Amos, like the books Hosea, Micah, and Isaiah, did not just address the threat of Assyria. Amos also offered up a critique of the culture that had developed in a way the prophet believed angered God. According to Amos, what had so angered God was the increasing wealth of the elite of both the Northern and Southern Kingdoms. That wealth was being built on systems of mistreatment of poor people. Amos, like Isaiah, understood that faith in God was not just about an individual person’s religious commitment, but about an entire community’s ethical behavior. Gregory Mobley, in his introduction to Amos in the New Oxford Annotated Bible, argues that the nation, as a whole, was required to live up to an ethical standard of justice and righteousness. In her commentary on a different passage of Amos, Elaine James says, “God’s love demands righteousness, and breaches of God’s call to justice and love cause God grief.”
I looked back over my notes and read some more this week, but I’m still not exactly sure what systems the elite and wealthy people of the Northern Kingdom put in place to cheat poorer people. Dr. Mobley indicated that it had something to do with how wealthier people would manipulate the smallest amount of debt held by poorer people, forcing them out of farms held in their families for generations and forcing some people into slavery. While I wasn’t able to find a lot of specifics on the systems, I was able to find some clear descriptions of the impact of these systems.
In his commentary on Amos, Walter Brueggemann outlined the impacts. Some people would lose land, homes, and family. The wealthy might end up with two homes. Some people could not find enough to eat, and would starve, all the while the wealthy would through fancy parties for their friends where there was more than enough food. Amos, and other prophets, argued strongly that this is not how people living according to the covenant with God should be behaving in the world. A nation that was aligned with God would not have these disparities.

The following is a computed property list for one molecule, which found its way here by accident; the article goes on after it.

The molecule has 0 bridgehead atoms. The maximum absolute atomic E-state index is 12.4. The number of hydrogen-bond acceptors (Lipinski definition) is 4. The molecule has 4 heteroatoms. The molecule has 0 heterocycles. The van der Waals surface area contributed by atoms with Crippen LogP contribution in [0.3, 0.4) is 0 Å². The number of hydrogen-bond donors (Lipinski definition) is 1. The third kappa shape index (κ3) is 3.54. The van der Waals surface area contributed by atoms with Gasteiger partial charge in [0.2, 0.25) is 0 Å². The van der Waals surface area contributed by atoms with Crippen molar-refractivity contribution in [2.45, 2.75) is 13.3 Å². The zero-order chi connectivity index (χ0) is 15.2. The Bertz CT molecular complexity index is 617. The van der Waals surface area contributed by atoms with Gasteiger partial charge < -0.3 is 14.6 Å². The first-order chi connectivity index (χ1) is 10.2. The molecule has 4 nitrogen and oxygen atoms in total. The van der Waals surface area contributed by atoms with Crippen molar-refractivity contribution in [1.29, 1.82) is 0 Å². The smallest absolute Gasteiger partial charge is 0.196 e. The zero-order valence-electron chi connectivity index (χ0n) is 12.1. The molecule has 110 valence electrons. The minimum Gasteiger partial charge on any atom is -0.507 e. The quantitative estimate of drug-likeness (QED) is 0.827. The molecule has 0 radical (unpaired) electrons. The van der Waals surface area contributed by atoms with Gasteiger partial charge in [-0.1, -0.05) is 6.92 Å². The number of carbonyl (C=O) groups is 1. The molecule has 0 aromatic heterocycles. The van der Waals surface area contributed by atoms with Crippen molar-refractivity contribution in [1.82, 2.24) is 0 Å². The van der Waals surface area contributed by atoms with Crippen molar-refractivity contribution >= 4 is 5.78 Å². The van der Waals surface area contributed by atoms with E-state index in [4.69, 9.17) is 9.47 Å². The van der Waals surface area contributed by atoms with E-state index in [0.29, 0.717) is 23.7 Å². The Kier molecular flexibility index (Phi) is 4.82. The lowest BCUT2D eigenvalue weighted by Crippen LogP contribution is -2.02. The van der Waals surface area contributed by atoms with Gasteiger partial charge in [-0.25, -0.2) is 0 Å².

So, what kind of tension did Amos want to incite in order to push Israel to change? Amos concentrated on the tension that comes when some make sure to observe religious rituals but don’t opt to live out the love and justice that is the foundation of those rituals. Starting in verse 18, Amos warns people that God’s intervention in the world will be more dramatic and disruptive than they imagine. The ones who have gathered up wealth at the expense of their neighbors will not be greeted with sweetness. And, the rituals they uphold and gatherings they attend will not save them because, without justice, the rituals are simply noise and play-acting.